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Recently we adopted two kittens from a rescue shelter. One is a gray tabby we named Hawthorne, and the other is an orange tabby we named Louisa May “Alcatt”—both are adorable and very curious. One day when Louisa was almost four months old, she was playing at the very top of our stairway on the second floor. I was standing on the first floor and looked up just as she lost her footing and fell a great distance to the entryway below, landing with a sickening thud. She tried to get up, but one of her legs wasn’t working properly, and her breathing was labored.
I picked her up as gently as possible, sat on the living room sofa with her on my lap, and began to pray. As I did, the image of her falling kept replaying in my thought. I said out loud, “No! That’s not the true picture. That’s not what God saw, so that’s not what I saw.”
Then this statement by Mary Baker Eddy from Science and Health with Key to the Scriptures came strongly to thought: “Accidents are unknown to God, or immortal Mind, and we must leave the mortal basis of belief and unite with the one Mind, in order to change the notion of chance to the proper sense of God’s unerring direction and thus bring out harmony” (p. 424). I thought deeply about this statement, and I saw that I needed to abandon mortal thinking and unite at that very moment with the divine Mind, the only true consciousness.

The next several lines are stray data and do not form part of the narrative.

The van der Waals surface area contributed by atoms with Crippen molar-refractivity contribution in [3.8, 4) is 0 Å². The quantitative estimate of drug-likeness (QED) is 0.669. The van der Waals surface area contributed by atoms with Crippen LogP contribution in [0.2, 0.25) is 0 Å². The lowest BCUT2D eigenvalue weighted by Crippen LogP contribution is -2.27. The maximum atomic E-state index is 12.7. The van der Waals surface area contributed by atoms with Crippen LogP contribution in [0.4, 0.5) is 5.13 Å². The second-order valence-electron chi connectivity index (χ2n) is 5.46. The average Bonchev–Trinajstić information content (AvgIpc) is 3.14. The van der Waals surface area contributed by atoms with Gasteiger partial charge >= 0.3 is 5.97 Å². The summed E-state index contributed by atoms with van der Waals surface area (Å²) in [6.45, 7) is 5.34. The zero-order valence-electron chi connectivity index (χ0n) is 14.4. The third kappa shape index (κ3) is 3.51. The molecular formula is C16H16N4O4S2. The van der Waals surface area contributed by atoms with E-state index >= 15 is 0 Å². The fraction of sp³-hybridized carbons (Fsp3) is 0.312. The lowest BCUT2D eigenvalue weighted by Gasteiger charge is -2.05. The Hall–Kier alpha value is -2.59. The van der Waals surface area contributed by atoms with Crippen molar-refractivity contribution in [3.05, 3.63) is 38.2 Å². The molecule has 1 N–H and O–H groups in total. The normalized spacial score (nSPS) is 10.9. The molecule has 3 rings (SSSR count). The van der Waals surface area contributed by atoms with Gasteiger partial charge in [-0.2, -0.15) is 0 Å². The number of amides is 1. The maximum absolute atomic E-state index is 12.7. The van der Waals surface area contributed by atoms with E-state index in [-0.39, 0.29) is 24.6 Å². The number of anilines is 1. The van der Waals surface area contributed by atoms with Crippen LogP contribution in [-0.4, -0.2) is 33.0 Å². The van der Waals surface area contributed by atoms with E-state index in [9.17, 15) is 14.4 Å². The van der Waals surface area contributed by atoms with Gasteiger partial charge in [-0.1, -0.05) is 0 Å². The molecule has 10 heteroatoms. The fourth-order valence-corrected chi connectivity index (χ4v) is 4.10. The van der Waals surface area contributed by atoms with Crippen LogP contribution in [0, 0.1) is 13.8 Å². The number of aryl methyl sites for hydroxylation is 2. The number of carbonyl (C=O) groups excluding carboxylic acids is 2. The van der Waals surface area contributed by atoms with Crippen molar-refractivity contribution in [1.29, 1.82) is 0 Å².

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Divine Truth dissolves growth
Carolyn M. Maupin
Kathy Annette McGuill
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